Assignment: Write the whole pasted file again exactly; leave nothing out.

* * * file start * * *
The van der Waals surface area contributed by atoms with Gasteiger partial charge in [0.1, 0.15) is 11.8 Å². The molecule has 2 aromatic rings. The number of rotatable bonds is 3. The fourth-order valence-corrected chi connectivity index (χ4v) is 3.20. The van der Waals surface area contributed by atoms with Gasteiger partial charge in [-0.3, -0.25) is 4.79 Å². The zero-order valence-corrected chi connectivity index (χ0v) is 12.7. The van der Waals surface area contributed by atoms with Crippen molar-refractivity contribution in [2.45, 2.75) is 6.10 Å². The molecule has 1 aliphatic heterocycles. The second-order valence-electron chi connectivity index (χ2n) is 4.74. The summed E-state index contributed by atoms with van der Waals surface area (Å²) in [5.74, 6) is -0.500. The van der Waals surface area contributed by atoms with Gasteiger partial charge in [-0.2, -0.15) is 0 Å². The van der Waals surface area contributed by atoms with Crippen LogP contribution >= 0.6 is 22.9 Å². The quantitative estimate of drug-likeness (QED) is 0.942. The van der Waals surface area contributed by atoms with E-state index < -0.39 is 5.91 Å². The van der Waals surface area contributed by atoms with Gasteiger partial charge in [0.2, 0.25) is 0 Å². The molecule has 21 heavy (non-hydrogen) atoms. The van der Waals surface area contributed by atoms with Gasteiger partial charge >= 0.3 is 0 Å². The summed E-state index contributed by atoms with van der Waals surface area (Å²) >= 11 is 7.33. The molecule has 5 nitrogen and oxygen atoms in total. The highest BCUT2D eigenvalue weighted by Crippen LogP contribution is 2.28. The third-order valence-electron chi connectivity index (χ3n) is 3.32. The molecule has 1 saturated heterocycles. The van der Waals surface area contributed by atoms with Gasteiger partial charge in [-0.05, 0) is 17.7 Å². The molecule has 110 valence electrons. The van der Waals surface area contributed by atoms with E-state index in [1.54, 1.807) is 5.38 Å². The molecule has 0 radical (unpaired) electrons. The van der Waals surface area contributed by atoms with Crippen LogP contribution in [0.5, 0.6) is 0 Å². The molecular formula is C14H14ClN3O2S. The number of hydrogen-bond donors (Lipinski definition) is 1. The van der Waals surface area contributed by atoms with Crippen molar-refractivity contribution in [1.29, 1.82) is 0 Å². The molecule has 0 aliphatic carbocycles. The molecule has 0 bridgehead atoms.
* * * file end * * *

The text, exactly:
The van der Waals surface area contributed by atoms with Gasteiger partial charge in [0.1, 0.15) is 11.8 Å². The molecule has 2 aromatic rings. The number of rotatable bonds is 3. The fourth-order valence-corrected chi connectivity index (χ4v) is 3.20. The van der Waals surface area contributed by atoms with Gasteiger partial charge in [-0.3, -0.25) is 4.79 Å². The zero-order valence-corrected chi connectivity index (χ0v) is 12.7. The van der Waals surface area contributed by atoms with Crippen molar-refractivity contribution in [2.45, 2.75) is 6.10 Å². The molecule has 1 aliphatic heterocycles. The second-order valence-electron chi connectivity index (χ2n) is 4.74. The summed E-state index contributed by atoms with van der Waals surface area (Å²) in [5.74, 6) is -0.500. The van der Waals surface area contributed by atoms with Gasteiger partial charge in [-0.2, -0.15) is 0 Å². The van der Waals surface area contributed by atoms with Crippen LogP contribution >= 0.6 is 22.9 Å². The quantitative estimate of drug-likeness (QED) is 0.942. The van der Waals surface area contributed by atoms with E-state index < -0.39 is 5.91 Å². The van der Waals surface area contributed by atoms with Gasteiger partial charge in [0.2, 0.25) is 0 Å². The molecule has 21 heavy (non-hydrogen) atoms. The van der Waals surface area contributed by atoms with Gasteiger partial charge >= 0.3 is 0 Å². The summed E-state index contributed by atoms with van der Waals surface area (Å²) >= 11 is 7.33. The molecule has 5 nitrogen and oxygen atoms in total. The highest BCUT2D eigenvalue weighted by Crippen LogP contribution is 2.28. The third-order valence-electron chi connectivity index (χ3n) is 3.32. The molecule has 1 saturated heterocycles. The van der Waals surface area contributed by atoms with Gasteiger partial charge in [-0.05, 0) is 17.7 Å². The molecule has 110 valence electrons. The van der Waals surface area contributed by atoms with E-state index in [1.54, 1.807) is 5.38 Å². The molecule has 0 radical (unpaired) electrons. The van der Waals surface area contributed by atoms with Crippen LogP contribution in [0.5, 0.6) is 0 Å². The molecular formula is C14H14ClN3O2S. The number of hydrogen-bond donors (Lipinski definition) is 1. The van der Waals surface area contributed by atoms with Crippen molar-refractivity contribution in [1.29, 1.82) is 0 Å². The molecule has 0 aliphatic carbocycles. The molecule has 0 bridgehead atoms.